Asian equities bounced back in afternoon trade after having a mixed, but volatile reaction to a slew of data released by Beijing showing major economic growth indicators were mostly in line with expectations.
Major markets saw knee-jerk reactions, round-tripping by rising immediately after the release of data before slipping into negative territory and then recovering.
China's gross domestic product data came mostly in line with market expectations though factory output and retail sales dipped slightly below expectations.
The economy grew by 6.8 per cent in the fourth quarter of last year, slipping by 0.1 per cent from third quarter's 6.9 per cent growth. This was right in line with the median forecast in a Reuters poll. Full-year growth was at 6.9 per cent, down from 2014's 7.3 per cent, and the slowest pace of economic expansion since 1990.
Industrial output for December rose 5.9 per cent on-year, missing a Reuters poll forecast for a 6.0 per cent increase. Full-year industrial output rose 6.1 per cent on-year.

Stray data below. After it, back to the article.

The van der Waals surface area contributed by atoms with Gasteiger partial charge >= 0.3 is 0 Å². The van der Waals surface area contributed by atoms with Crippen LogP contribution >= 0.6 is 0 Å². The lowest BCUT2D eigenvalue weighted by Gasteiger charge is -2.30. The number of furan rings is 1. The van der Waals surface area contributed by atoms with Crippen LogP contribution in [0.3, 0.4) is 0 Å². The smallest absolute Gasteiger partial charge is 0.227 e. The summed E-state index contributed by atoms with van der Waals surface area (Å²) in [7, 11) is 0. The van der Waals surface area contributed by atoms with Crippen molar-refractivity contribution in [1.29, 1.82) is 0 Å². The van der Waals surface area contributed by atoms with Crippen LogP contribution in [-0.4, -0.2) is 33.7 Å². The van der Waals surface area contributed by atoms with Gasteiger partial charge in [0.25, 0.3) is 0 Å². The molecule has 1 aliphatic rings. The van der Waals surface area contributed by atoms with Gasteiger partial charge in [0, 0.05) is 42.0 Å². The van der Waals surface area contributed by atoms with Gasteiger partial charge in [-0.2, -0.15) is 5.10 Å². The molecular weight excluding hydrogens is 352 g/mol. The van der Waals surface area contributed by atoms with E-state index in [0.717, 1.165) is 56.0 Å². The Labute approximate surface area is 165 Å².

Retail sales also fell slightly short of expectations for December, climbing 11.1 per cent on-year, compared with a forecast for 11.3 per cent, slightly slower than November's 11.2 per cent rise.
After opening on a cautious note, wavering between modest gains and losses, China's Shanghai composite tacked on gains of 0.52 per cent right after the data release, before slipping into negative territory and then climbing to end the morning session up 1.64 per cent. The Shenzhen composite was up 1.40 per cent.
Hong Kong's Hang Seng index was up 0.78 per cent.
Before market open, the People's Bank of China (PBOC) fixed its dollar-yuan mid-point at 6.5596, keeping it stable following the previous session's fix of 6.5590.
Markets react mixed to China data
In Japan, the Nikkei 225 wavered between gains and losses, opening 0.4 per cent lower, and trading up as much as 0.54 per cent after the release of China's growth numbers. In afternoon trade, the index was up 0.21 per cent. At yesterday's close, the index was down some 18.74 per cent from its 52-week high of 20,868.03 set June 2015.